During the U.S. presidential campaign, challenger Mitt Romney famously accused President Obama of having "thrown allies like Israel under the bus." It was an odd characterization of a policy that saw Obama make a brief, abandoned effort to limit settlement expansion, no serious attempt to stop the Jim Crow-like separate-and-unequal treatment of Palestinians in Israeli-controlled parts of the West Bank, and a determined push to ensure that the International Criminal Court won't get jurisdiction over war crimes in Palestinian territory.
But plenty of governments deserve, if not being directed to the bus, at least being shown the door when it comes to unconditional U.S. support. So-called realists will offer the usual rationalizations for ignoring that prescription. Their view of the national interest, however, is outdated in a world where modern communications make it easy for people to coalesce around grievances and perilous for governments to ignore them. The Arab Spring showed nothing if not the folly of relying on strongmen to bring stability.
In this new world, standing up for human rights reflects not only America's values but also its interests. It should be at the heart of U.S. policy, not an option of convenience. If Obama wants to bolster his legacy in his second term, he can and should get tough on some of the United States' most unsavory friends and allies. Here is a good start:
Afghanistan: As the Pentagon bows out, it is counting on Afghan President Hamid Karzai to see through the planned 2014 transition. But the Obama administration hasn't used its considerable leverage to dissuade Karzai from undermining women's rights, appointing an alleged torturer as intelligence chief, tolerating rampant corruption, and blocking efforts to hold accountable his warlord allies.
Uzbekistan: During the 2005 uprising in the town of Andijan, President Islam Karimov ordered troops to surround the demonstrators and shoot everyone in sight. Hundreds were slaughtered. His government routinely tortures dissidents and imprisons them for 15 or 20 years. Some have even been boiled alive. Yet the Obama administration soft-pedals his brutality -- and waived restrictions on selling him military equipment -- because Uzbekistan provides an alternative to Pakistan for resupplying the troops in Afghanistan. Especially as this rationale disappears, the Faustian bargain should end.
Cambodia: In 28 years as prime minister, Hun Sen has presided over the killing of countless political opponents while increasing his control of the army, police, and courts. But the Obama administration has done little to discourage him from building a one-party state, such as insisting that exiled opposition leader Sam Rainsy be allowed home without fear of arrest, and has placed no conditions on increased military ties or aid. Cambodia is where Obama should demonstrate that his Asian "pivot" isn't a competition with China for the loyalty of autocrats but a vision for Asian democracy.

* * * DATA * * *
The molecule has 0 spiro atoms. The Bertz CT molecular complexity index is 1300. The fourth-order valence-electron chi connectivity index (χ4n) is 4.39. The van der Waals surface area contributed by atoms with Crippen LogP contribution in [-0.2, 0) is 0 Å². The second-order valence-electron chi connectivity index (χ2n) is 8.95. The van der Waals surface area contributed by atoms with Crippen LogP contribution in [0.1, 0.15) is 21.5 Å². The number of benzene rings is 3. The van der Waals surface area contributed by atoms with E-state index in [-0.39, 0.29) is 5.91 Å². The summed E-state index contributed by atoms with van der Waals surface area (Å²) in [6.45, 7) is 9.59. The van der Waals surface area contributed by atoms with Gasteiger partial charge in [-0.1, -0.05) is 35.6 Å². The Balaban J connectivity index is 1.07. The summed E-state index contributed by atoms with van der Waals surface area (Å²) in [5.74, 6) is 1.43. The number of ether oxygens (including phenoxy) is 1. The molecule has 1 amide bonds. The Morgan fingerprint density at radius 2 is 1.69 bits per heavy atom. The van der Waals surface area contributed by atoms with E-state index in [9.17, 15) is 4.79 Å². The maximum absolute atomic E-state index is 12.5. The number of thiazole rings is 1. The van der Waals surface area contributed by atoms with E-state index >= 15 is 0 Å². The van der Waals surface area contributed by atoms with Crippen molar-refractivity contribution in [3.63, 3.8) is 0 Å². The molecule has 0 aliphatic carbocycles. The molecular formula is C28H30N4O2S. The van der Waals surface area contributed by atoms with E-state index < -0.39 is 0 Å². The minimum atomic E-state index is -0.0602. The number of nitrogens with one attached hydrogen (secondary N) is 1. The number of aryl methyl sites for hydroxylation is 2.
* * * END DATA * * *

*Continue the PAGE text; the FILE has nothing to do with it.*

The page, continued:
Rwanda: Led by President Paul Kagame, the Rwandan government has long benefited from Washington's genocide guilt (Bill Clinton's administration sat on its hands during the 1994 massacre of more than half a million people) and admiration for its progress rebuilding the country. But the Rwandan Patriotic Front, which became the national army, itself murdered tens of thousands of civilians in the 1990s; the government uses detention and violence to shut down political opposition; and the military, despite persistent government denials, has actively supported a succession of rebel groups in neighboring Democratic Republic of the Congo. At the U.S. Congress's insistence, the Obama administration has finally suspended some military aid to Rwanda, but it continues to run political interference for the government and downplay its crimes, most recently its military support for the murderous M23 rebellion in eastern Congo.
Ethiopia: Washington had a blind spot for growing repression under the late Ethiopian Prime Minister Meles Zenawi, who died in August. In return for Ethiopia's help fighting terrorism and battling al-Shabab militants in Somalia, the Obama administration muffled its criticism of the security forces' war crimes and the government's restrictions on civil society, detention of journalists, violence against demonstrators, and pursuit of development policies that penalize political opponents.
Saudi Arabia: Yes, it has lots of oil. But the Saudis, who need cash to fuel their welfare state, are going to sell it regardless of how Obama treats them. Meanwhile, the Saudi monarchy holds thousands in arbitrary detention, imposes archaic restrictions on women, suppresses most dissent, mistreats its Shiite minority, and insists that the neighboring Bahraini monarchy crush its pro-democracy movement. Obama has been silent.
Bahrain: Saudi Arabia's next-door neighbor is the most glaring exception to Obama's generally supportive posture toward Arab Spring demonstrators. The ruling Al Khalifa family uses lethal force, torture, and arbitrary detention to crush protests. Yet out of deference to Saudi sensibilities and fear of losing the U.S. Navy's 5th Fleet base, the Obama administration has allowed its security relationship with Bahrain to trump its concern for the rights of Bahrainis -- a selectivity that undermines its broader support for Arab freedom.
Mexico: The country's drug cartels have committed horrific crimes, but so have the security forces that former President Felipe Calderón sent to combat them. Obama routinely praised Calderón's "great courage" in fighting the cartels with nary a word about widespread military and police abuses. Instead, the administration has sent some $2 billion to support Mexico's counternarcotics efforts, despite ample evidence of human rights violations and security forces so corrupt that the Mexican government has turned to its navy to crack down on the cartels.